As more expats move to Dubai every year, it is crucial to understand rental property legislation. In Dubai, tenants who are unaware of their rights regarding rental property are more susceptible to unethical landlord contract amendments.
The most frequent type of contract disagreement between landlords and tenants is rent increases. Tenants should be aware of the variables that affect rent hikes and their legal options in the event of a disagreement before signing a lease.
The greatest resource to comprehend Dubai's rental property rules is the Real Estate Regulatory Agency (RERA), which is part of the Dubai Land Department (DLD).
Thus, utilize the information provided in this blog as your guide to renting Dubai property.
With the rise in rental index Dubai and prices of property in Dubai, the harsh pill of the rent rise would have to be swallowed by tenants who were unable to find adequate alternatives.
Some Dubai residents would have been forced to leave the city under more terrible circumstances, particularly in light of the COVID-19-related economic constraints that have been in place for the past year.
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A potential new rule that would temporarily freeze rental agreements for three years was announced by the Dubai Land Department in January 2021, but no details regarding the impacts were given.
Enthusiastically anticipating that their current leases would "freeze," tenants failed to take the necessary and customary measures to approach their landlords to negotiate new leases as a result of their confusion.
The confusion and disagreement that followed resulted in a large number of cases for the Rental Dispute Committee to resolve.
The DLD's announced law has not yet taken effect as of the date of publishing. Therefore, rents have not been frozen.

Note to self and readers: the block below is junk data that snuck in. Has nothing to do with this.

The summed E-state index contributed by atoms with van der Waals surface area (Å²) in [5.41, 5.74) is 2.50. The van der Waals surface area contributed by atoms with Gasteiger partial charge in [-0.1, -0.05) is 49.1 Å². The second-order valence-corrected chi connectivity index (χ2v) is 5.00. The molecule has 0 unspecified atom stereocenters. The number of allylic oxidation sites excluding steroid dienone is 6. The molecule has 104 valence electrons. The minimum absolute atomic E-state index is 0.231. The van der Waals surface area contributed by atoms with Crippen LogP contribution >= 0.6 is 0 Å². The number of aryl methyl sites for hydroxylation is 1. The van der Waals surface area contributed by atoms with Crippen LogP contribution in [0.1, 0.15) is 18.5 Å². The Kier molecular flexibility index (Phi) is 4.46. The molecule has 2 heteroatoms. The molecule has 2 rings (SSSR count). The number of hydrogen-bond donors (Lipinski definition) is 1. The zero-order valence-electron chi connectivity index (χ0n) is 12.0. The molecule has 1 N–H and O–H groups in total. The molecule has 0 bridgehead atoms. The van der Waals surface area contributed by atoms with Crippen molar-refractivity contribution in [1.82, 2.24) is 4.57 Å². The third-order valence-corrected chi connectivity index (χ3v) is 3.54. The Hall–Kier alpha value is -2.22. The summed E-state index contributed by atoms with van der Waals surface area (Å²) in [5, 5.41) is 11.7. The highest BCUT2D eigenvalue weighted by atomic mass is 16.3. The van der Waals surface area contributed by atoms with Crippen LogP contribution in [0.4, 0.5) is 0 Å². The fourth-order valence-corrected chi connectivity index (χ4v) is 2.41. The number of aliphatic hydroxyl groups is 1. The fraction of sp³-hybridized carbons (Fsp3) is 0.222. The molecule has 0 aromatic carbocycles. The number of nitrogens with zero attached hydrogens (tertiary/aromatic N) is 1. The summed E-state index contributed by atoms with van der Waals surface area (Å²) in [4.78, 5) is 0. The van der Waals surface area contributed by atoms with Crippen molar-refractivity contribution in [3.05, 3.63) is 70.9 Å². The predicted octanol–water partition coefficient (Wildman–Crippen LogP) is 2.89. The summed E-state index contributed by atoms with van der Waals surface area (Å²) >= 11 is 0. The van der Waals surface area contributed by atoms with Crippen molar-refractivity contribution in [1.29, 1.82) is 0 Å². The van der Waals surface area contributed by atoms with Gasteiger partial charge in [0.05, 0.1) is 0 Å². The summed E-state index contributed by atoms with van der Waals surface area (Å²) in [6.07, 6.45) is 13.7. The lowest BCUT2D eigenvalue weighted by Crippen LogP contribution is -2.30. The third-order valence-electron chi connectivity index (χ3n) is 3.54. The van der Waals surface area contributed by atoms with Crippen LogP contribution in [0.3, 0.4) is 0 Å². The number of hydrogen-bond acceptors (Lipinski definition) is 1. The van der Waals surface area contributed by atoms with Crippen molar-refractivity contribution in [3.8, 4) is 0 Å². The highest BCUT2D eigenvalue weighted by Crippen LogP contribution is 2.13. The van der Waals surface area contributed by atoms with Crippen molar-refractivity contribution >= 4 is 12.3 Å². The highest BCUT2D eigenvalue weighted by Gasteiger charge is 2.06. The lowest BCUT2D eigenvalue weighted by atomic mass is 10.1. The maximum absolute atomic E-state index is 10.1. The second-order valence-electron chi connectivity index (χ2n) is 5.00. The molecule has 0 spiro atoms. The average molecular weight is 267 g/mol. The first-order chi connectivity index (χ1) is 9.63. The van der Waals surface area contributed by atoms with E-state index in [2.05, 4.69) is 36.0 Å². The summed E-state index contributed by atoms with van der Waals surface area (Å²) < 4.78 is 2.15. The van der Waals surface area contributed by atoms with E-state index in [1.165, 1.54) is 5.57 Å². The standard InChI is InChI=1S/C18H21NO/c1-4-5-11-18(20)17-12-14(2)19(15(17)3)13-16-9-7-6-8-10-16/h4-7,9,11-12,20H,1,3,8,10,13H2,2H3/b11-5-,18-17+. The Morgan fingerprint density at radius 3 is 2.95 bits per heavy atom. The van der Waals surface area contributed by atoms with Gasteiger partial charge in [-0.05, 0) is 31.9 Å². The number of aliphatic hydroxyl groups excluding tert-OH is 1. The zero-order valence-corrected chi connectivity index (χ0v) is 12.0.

The Landlord and Tenant Law (2008), as amended, continues to control the landlord's ability to raise the rent; hence, the same rules are in effect as they were before the DLD statement.
So, the main goal of the rent freeze law is to provide tenants with relief and direct them toward more security while moving inside Dubai. The yearly difficulty of numerous rent increases is one that Dubai's residential residents must always contend with.
The rent freeze rule is anticipated to slow down the rate of rent rises and raise occupancy rates, making the Dubai real estate market more appealing to tenants.
This new rule establishing a rent freeze aims to stabilize the real estate market in Dubai, relieving concerns about rising rents for both tenants and landlords, whose unhappiness at not being able to raise rates should be offset by the decreased likelihood of their property going unoccupied.
According to the DLD, this regulation will promote and encourage investment in Dubai and raise the occupancy rate of the Emirate's real estate properties.
Yes, to answer briefly. Nevertheless, during the term of your lease, your landlord is not permitted to increase your rent.
That's because the Dubai Land Department (DLD) mandates that if a landlord intends to raise the rent, they must provide tenants with at least a 90-day notice. If you agree to the rent increase, your lease will be renewed with the increased rental cost.